You’ve seen the movies, read the articles, and have probably watched a few documentaries on artificial intelligence. But are we ready for a world that operates from a computer? I thought about this after watching a clip from The Wall Street Journal discussing a growing number of classrooms in China that are being equipped with AI. Cameras and brain-wave trackers are being attached to students so that teachers can monitor their progress, and many of the parents see them as tools to improve their grades. With China striving to become a global leader in artificial intelligence, this is just a glimpse of the future for them.
Artificial Intelligence, sometimes called “Machine Intelligence,” is intelligence demonstrated by machines in contrast to the natural intelligence of humans. It is often used to describe machines or computers that mimic cognitive functions that associate with the human mind, such as learning and problem-solving. Industry experts believe that AI has become too closely linked to pop culture, causing unnecessary fears about how it will change life in general. Researchers and marketers hope that by labeling it Augmented Intelligence (an alternative conceptualization of AI) it will help people understand that AI will improve products and services, and not replace humans altogether.
Assistant Professor of Integrative Biology and Computer Science and Engineering at Michigan State University, Arend Hintze, categorizes artificial intelligence into four types. They are as follows:
- Reactive Machines: a machine that analyzes possible moves and chooses the most strategic move.
- Limited Memory: an AI system that can use past experiences to inform future decisions.
- Theory of Mind: a psychology term that refers to the understanding that others have their own beliefs, desires, and intentions that impact the decisions they make.
- Self-Awareness: an AI system with a self-awareness that understands their current state and can use the information to infer what others are feeling.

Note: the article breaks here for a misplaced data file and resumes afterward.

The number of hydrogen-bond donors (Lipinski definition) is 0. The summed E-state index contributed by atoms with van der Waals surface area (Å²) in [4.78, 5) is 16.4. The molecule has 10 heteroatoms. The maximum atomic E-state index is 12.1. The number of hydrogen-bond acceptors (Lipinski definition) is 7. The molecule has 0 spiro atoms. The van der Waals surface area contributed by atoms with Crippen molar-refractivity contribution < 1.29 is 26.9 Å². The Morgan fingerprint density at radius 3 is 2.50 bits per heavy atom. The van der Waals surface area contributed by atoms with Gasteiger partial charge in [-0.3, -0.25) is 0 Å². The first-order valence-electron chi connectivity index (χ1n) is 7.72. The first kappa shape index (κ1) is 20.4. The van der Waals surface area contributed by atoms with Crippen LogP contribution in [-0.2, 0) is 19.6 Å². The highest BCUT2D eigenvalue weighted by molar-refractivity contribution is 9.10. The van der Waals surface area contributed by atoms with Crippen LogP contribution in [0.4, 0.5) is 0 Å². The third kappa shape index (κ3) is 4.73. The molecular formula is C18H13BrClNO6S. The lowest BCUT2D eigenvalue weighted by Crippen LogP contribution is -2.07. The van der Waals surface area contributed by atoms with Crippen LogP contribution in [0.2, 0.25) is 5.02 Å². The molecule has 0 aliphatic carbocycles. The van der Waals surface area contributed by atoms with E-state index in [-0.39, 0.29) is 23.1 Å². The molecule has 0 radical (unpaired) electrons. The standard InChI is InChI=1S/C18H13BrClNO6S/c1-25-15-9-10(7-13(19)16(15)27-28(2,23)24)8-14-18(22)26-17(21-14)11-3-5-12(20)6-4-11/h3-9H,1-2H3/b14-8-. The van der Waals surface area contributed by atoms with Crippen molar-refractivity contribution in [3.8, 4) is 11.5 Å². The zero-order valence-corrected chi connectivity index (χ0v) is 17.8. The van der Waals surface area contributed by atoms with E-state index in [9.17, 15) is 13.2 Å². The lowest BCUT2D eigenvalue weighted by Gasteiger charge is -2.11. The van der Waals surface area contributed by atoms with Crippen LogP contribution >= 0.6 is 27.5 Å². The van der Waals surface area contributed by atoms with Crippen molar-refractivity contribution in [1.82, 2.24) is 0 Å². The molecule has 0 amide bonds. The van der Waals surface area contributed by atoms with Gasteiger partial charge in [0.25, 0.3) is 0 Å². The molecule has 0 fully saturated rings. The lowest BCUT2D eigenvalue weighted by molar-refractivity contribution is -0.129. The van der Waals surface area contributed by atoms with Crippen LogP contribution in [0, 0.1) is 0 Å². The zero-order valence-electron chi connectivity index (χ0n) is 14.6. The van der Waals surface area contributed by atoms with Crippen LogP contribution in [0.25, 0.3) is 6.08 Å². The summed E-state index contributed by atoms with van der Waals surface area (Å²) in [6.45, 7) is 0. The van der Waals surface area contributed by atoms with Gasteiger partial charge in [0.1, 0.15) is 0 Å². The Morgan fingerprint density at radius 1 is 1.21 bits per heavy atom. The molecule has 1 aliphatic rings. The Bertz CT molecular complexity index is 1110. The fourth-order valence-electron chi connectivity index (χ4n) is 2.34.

AI has been applied to a variety of technology. A few examples are as follows:
- Automation: a system or process that functions automatically. An example would be robotic process automation (RPA), which can be programmed to perform high-volume, repeatable tasks that humans normally perform.
- Machine Learning: the science of getting a computer to act without programming. Three types of Machine Learning are Supervised Learning, Unsupervised Learning, and Reinforcement Learning.
- Machine Visions: the science of allowing computers to see. This technology captures and analyzes visual information using a camera, analog-to-digital conversion, and digital signal processing.
- Natural Language Processing (NLP): the processing of human language for a computer program.
- Robotics: a field of engineering that focuses on the design and manufacturing of robots. Robots are often used to perform tasks that are too difficult for humans to perform consistently.
- Self-Driving Cars: piloting a car by using computer vision, image recognition, and deep learning.
Artificial Intelligence has made its way into the fields of healthcare, business, education, finance, law, entertainment, and manufacturing. So whether folks realize its current impact or not, it’s here and it’s going to expand. The only big security and ethical concerns regarding AI pertain to hacking. Many hackers use Machine Learning tools to gain access to sensitive systems, which can pose a serious problem for civilians.
My biggest concern is how far artificial intelligence will go. Our planet is dying, water is polluted, food is poisoned, skies are intoxicated, and us humans are already genetically modified. So the “Powers” who support AI have to support it for a reason. Saying that machines and robots won’t be replacing humans all the while killing humans, animals, and the globe at large seems like a contradiction. But humane decisions have never been culturally relevant, at least not in my lifetime.
Until Next Time…